When you are buying a home in Florida, the seller is under an obligation to tell you specific facts about the property before the purchase is completed. If they fail to disclose certain pieces of information, and you find out about them later, there may be legal consequences for the seller. However, under the law, sellers are not required to tell potential buyers everything about a property. For instance, if the home is reputed to be haunted, a buyer would not necessarily be entitled to this information. However, do Florida home sellers have to disclose if a home was the scene of a crime?
Florida Property Disclosures
In Johnson vs. Davis, the Florida Supreme Court held that where the seller of a home knows of facts materially affecting the property’s value that are not readily observable and are not known to the buyer, the seller has to disclose them. Ordinarily, these are past or current material, or significant, problems with the home. After Davis, the Florida Supreme Court established in another case, that buyers are not under an obligation to investigate “every piece of information” a seller provides. Instead, a buyer’s obligation is to look into only those facts which a reasonable person in their position would be expected to investigate. Generally, a buyer is responsible for looking into the facts but is not expected to find out things that the seller failed to disclose or fraudulently misrepresented.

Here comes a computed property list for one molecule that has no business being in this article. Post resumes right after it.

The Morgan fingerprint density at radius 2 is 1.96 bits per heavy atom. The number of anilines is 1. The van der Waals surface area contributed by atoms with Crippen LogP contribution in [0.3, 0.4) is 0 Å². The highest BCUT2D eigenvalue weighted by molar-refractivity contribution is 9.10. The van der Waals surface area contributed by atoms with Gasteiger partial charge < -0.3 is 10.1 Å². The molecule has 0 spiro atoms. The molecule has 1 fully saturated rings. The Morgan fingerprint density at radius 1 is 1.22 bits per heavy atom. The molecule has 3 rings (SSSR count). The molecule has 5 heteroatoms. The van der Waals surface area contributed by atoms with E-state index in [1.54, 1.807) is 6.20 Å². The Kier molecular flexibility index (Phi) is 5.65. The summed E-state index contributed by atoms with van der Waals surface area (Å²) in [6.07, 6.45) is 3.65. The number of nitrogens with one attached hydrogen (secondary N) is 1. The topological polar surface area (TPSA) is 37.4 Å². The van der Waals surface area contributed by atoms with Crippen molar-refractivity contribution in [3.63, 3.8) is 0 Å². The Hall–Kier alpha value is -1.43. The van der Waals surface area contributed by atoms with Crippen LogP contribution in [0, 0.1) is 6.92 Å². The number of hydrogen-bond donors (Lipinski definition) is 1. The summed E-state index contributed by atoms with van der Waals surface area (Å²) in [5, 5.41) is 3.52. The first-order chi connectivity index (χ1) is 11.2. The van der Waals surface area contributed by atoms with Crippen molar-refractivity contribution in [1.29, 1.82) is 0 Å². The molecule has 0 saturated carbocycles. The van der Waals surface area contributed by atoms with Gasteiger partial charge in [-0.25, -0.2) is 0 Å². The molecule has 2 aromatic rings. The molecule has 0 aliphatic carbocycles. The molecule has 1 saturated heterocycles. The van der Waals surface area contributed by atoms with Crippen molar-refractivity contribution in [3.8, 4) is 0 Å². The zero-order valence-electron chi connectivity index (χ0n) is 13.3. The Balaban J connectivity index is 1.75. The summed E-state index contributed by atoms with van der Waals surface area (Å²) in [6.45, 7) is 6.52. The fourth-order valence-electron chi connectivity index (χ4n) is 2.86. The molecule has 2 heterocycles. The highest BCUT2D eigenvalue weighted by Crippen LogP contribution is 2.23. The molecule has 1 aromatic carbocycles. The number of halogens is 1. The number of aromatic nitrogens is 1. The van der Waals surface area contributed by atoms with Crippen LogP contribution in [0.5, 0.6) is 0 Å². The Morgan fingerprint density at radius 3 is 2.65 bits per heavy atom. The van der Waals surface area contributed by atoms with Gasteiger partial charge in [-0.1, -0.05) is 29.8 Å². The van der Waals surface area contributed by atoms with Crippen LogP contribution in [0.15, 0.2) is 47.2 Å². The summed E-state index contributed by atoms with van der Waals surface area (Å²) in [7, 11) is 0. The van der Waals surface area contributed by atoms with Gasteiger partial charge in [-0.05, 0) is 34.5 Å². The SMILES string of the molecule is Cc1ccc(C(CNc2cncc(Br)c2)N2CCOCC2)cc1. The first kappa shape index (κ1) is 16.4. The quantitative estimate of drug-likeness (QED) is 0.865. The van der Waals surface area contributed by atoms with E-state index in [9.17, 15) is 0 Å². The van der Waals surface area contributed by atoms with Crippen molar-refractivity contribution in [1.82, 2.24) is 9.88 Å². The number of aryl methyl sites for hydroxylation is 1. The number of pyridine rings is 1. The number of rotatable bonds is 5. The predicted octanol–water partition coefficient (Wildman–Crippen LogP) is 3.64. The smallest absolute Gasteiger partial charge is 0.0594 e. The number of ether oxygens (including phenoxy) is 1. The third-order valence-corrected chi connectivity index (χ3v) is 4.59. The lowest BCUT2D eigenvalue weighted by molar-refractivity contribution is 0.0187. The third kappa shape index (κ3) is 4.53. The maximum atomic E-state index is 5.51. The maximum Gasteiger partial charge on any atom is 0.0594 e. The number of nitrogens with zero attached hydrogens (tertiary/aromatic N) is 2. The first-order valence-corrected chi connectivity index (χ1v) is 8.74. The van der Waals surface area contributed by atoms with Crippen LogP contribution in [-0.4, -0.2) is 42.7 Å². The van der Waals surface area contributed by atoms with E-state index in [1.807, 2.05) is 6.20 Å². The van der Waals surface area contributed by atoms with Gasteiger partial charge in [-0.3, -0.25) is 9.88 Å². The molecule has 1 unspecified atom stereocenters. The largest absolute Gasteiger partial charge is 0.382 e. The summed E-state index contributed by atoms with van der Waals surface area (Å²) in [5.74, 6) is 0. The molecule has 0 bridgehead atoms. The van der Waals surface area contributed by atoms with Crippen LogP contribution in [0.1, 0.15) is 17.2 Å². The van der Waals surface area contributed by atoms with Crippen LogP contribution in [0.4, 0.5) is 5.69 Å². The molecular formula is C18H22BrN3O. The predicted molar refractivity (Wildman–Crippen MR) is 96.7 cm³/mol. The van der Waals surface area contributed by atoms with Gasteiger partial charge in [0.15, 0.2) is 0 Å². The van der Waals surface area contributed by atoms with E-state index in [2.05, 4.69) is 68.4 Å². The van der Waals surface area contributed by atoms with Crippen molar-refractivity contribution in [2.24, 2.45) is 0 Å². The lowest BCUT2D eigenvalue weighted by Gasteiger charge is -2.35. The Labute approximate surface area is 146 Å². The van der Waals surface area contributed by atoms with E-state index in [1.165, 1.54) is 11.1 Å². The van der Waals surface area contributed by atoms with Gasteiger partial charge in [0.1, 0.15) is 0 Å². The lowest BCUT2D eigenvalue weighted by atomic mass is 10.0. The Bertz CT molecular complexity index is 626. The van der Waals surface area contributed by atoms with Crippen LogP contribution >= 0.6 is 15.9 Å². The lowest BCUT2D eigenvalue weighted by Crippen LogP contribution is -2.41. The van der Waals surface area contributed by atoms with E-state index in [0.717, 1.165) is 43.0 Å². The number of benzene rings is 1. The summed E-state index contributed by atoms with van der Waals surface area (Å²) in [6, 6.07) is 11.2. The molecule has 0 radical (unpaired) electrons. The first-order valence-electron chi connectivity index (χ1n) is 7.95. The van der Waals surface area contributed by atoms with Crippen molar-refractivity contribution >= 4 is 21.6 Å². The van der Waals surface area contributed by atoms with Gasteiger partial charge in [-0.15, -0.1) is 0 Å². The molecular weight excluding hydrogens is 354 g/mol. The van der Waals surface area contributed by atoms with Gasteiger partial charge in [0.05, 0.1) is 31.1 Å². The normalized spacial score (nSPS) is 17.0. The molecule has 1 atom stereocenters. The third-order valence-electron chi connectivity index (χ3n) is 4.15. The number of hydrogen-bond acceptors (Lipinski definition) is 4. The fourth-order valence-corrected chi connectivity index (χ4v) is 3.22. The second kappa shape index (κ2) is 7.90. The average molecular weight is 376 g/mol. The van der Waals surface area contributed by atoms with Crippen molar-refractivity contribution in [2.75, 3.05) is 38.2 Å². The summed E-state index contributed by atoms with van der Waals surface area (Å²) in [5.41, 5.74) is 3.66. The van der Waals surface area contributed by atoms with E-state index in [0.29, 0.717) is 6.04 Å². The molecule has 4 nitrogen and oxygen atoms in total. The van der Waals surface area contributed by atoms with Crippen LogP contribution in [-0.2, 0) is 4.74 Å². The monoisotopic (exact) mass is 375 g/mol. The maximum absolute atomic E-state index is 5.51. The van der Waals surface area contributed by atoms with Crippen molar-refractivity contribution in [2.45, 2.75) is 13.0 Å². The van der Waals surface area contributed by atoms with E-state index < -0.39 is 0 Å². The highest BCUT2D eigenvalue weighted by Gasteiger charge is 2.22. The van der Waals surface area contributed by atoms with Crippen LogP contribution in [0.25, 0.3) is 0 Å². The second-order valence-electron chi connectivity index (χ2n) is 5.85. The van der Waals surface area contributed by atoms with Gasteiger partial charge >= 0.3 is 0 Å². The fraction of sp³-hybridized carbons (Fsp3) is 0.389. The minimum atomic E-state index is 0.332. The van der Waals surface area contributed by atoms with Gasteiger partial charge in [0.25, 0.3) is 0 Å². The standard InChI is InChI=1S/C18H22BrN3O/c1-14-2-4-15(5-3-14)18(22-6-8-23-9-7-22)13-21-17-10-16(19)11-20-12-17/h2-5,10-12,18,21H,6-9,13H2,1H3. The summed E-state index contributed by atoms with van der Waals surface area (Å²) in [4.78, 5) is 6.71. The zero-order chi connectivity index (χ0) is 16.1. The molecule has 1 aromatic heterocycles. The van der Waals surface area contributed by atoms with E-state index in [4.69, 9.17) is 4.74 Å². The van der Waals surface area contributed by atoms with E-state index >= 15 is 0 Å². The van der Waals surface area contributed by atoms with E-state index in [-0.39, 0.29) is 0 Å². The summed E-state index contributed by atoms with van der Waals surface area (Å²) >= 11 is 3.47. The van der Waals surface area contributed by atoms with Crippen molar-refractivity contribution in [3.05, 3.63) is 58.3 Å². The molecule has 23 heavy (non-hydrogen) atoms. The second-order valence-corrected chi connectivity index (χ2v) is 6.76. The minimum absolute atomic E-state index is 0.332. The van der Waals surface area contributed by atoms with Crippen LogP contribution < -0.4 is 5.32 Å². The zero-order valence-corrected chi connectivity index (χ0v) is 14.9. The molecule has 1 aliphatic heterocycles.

Disclosure of Criminal Activity on the Premises
In general, Florida does not require that a seller disclose that a crime took place inside or on a property. This means that a seller doesn’t have to tell the buyer if a home was the site of an illegal gambling or drug operation, major arrest, or a severe or infamous crime. Further, Florida law specifically excludes homicide, suicide, and deaths from the disclosure requirement. Some events are going to be so topical that a quick internet search will reveal that they took place at a particular site. A concerned buyer who is unfamiliar with the area may want to perform an online search to determine if the home has any unfortunate historical facts.
Work with Local Real Estate Professionals
The best way to ensure that you are getting a comprehensive view of a property and its history is by working with local real estate professionals. Area realtors are going to be familiar with the communities, the homes, and their histories. Once you have a complete idea about the property, you and your realtor can work with the right real estate attorney to manage your transaction.
At Rabideau Klein, David E. Klein, Esq. and Guy Rabideau, Esq. are Florida Bar Board-Certified
Real Estate Attorneys, with experience assisting clients with their residential real estate matters in the Town of Palm Beach and throughout Palm Beach County. We have the expertise and local knowledge you need to evaluate and protect your interest during your Palm Beach County real estate transaction. Contact Rabideau Klein today to discuss your legal real estate needs.